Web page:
Yes I have not heard that but that is not the true position of things. Let me say that from the beginning, religion, trade sector or section of the country has never been the determinant factor in NLC elections. What we used to have was ideological leanings. But since ideologies collapsed, the basis of emergence has always been acceptance and competence. The North/South dichotomy noticed was purely an accidental development; it was never planned. Most of the elections of the NLC have always been contested for without anybody forced to step down. In 2007 when Abdulwahed Omar was elected president, three people indicated interest with two stepping down and Fidelis Edeh, the then President of Nigeria Civil Service Union (NCSU) contesting against Omar. Other people also contested with Adams Oshiomhole in 1999.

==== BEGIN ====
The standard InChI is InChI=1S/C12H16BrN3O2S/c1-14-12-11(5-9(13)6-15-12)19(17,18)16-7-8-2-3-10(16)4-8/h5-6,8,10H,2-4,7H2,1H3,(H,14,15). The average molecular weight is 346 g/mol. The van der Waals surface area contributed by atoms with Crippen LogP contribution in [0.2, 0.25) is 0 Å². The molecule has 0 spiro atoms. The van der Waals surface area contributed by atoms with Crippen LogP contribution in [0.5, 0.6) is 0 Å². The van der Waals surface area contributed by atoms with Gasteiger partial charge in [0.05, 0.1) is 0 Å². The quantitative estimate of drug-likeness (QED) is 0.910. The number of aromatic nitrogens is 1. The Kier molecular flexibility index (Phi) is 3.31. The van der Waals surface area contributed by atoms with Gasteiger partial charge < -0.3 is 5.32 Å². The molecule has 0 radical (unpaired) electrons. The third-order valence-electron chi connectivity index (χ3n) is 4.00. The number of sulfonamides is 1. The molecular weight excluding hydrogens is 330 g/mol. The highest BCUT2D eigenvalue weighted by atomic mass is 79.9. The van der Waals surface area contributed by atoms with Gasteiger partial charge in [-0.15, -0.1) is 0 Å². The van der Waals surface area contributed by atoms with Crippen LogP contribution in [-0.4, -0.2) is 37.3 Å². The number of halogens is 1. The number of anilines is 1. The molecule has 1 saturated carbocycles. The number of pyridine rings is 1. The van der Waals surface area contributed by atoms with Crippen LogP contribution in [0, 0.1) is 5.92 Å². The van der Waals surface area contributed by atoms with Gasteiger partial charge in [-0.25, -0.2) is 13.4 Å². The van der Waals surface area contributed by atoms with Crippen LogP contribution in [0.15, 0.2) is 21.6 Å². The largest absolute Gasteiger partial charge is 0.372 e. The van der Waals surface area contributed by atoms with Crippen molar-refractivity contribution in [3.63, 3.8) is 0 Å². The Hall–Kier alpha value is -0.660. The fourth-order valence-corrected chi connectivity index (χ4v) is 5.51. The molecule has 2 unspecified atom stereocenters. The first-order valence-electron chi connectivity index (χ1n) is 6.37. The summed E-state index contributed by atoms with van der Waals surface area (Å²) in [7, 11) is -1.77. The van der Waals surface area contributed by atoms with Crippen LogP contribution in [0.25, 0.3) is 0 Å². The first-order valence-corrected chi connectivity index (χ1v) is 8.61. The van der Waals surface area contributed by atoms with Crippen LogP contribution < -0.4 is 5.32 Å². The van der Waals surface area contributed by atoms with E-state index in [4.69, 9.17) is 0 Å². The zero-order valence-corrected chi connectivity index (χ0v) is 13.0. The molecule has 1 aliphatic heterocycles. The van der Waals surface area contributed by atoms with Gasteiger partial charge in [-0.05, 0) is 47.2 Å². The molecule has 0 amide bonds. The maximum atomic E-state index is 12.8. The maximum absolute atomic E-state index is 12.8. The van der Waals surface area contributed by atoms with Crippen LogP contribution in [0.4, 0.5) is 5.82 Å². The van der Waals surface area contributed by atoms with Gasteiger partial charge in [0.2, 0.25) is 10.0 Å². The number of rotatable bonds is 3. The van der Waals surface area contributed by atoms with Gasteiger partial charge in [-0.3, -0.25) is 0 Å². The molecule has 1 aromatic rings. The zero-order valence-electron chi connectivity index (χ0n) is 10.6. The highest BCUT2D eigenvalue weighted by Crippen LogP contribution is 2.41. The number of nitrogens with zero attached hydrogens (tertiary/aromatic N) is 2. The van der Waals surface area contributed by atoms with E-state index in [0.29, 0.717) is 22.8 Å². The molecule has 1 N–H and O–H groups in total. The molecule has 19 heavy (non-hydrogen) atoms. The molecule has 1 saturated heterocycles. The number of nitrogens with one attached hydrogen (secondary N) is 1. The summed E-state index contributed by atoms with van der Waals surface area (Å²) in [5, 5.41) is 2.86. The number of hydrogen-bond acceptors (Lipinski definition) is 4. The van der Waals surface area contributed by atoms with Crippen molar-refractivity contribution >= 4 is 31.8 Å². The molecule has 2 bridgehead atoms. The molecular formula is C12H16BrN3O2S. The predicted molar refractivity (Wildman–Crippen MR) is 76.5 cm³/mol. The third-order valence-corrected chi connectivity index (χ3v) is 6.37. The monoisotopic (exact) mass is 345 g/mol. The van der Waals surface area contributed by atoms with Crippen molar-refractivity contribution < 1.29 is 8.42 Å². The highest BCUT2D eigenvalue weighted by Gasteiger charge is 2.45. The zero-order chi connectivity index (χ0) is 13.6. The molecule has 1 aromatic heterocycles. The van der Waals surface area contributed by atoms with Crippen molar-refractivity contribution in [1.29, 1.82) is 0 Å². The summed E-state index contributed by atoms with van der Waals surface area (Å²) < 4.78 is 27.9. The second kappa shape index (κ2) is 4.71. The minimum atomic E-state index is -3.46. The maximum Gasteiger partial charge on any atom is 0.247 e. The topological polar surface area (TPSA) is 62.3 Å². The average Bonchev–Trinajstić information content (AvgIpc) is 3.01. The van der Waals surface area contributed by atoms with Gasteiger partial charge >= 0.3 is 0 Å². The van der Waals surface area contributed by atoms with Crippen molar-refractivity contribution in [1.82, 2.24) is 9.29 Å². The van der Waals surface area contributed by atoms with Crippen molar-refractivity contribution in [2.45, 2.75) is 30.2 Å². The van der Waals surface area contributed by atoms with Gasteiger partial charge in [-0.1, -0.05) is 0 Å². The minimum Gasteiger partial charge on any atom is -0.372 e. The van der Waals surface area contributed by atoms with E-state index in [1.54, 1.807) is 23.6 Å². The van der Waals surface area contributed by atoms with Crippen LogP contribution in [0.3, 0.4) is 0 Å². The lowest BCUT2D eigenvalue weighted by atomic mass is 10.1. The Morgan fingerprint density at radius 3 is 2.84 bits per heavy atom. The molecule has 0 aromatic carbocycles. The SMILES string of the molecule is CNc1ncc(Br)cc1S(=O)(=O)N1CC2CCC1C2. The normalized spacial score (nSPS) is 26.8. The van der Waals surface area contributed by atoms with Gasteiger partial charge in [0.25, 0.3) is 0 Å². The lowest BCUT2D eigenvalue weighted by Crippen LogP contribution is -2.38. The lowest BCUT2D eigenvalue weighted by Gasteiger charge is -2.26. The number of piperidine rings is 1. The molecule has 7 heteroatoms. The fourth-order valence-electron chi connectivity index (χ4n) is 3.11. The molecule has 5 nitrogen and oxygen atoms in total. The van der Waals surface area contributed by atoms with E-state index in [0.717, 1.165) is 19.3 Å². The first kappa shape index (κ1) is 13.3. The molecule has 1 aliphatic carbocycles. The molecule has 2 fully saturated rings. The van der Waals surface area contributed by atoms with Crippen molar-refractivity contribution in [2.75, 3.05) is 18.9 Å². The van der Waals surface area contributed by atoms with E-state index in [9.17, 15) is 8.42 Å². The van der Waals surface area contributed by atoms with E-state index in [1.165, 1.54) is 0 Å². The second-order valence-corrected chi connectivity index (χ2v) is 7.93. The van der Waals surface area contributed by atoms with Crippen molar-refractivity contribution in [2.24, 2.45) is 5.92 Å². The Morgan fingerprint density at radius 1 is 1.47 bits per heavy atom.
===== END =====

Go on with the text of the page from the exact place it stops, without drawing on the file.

It was believed that there was a meeting where the position of the president was ceded to the private sector.

  No that is not what happened. What happened was that various caucuses were meeting and it was at some of those meetings that that was muted. It was not a general thing. Besides, a consultation of history will indicate that there was not a time when any candidate was disallowed from contesting base on religion, tribe or sector. It has always been on the basis on acceptance and competence. It is therefore wrong for anybody to say that the presidency of the NLC was zoned to any particular person because of where he comes from or from which sector he or she is from.

Most Nigerians still believe that the NLC did not tackle state governments enough in ensuring the implementation of minimum wage. How do you react to this?